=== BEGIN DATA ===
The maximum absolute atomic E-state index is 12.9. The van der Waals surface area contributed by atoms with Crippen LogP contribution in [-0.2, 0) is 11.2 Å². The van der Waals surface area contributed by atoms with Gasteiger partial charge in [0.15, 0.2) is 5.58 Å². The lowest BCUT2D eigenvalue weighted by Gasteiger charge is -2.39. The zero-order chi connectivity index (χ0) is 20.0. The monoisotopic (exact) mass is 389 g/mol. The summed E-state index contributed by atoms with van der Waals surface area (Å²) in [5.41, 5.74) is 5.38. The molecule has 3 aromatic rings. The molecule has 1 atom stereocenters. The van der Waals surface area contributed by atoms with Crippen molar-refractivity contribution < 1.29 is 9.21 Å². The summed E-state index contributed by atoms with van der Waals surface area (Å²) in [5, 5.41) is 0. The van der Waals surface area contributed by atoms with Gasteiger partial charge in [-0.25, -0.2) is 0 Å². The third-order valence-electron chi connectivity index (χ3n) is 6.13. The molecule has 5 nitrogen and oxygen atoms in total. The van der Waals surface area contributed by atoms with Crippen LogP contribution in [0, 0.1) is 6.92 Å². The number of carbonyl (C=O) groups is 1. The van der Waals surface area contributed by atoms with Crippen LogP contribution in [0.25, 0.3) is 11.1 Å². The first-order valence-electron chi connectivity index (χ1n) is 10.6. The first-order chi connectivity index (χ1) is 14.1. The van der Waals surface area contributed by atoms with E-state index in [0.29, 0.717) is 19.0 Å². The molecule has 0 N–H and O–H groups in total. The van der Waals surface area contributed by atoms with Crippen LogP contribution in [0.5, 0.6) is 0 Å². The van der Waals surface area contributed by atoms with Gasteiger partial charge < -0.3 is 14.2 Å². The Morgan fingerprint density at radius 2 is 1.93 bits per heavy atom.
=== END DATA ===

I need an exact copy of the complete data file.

The maximum absolute atomic E-state index is 12.9. The van der Waals surface area contributed by atoms with Crippen LogP contribution in [-0.2, 0) is 11.2 Å². The van der Waals surface area contributed by atoms with Gasteiger partial charge in [0.15, 0.2) is 5.58 Å². The lowest BCUT2D eigenvalue weighted by Gasteiger charge is -2.39. The zero-order chi connectivity index (χ0) is 20.0. The monoisotopic (exact) mass is 389 g/mol. The summed E-state index contributed by atoms with van der Waals surface area (Å²) in [5.41, 5.74) is 5.38. The molecule has 3 aromatic rings. The molecule has 1 atom stereocenters. The van der Waals surface area contributed by atoms with Crippen molar-refractivity contribution < 1.29 is 9.21 Å². The summed E-state index contributed by atoms with van der Waals surface area (Å²) in [5, 5.41) is 0. The van der Waals surface area contributed by atoms with Gasteiger partial charge in [-0.25, -0.2) is 0 Å². The third-order valence-electron chi connectivity index (χ3n) is 6.13. The molecule has 5 nitrogen and oxygen atoms in total. The van der Waals surface area contributed by atoms with Crippen LogP contribution in [0, 0.1) is 6.92 Å². The number of carbonyl (C=O) groups is 1. The van der Waals surface area contributed by atoms with Crippen LogP contribution in [0.25, 0.3) is 11.1 Å². The first-order valence-electron chi connectivity index (χ1n) is 10.6. The first-order chi connectivity index (χ1) is 14.1. The van der Waals surface area contributed by atoms with E-state index in [0.29, 0.717) is 19.0 Å². The molecule has 0 N–H and O–H groups in total. The van der Waals surface area contributed by atoms with Crippen LogP contribution in [0.5, 0.6) is 0 Å². The van der Waals surface area contributed by atoms with Gasteiger partial charge < -0.3 is 14.2 Å². The Morgan fingerprint density at radius 2 is 1.93 bits per heavy atom.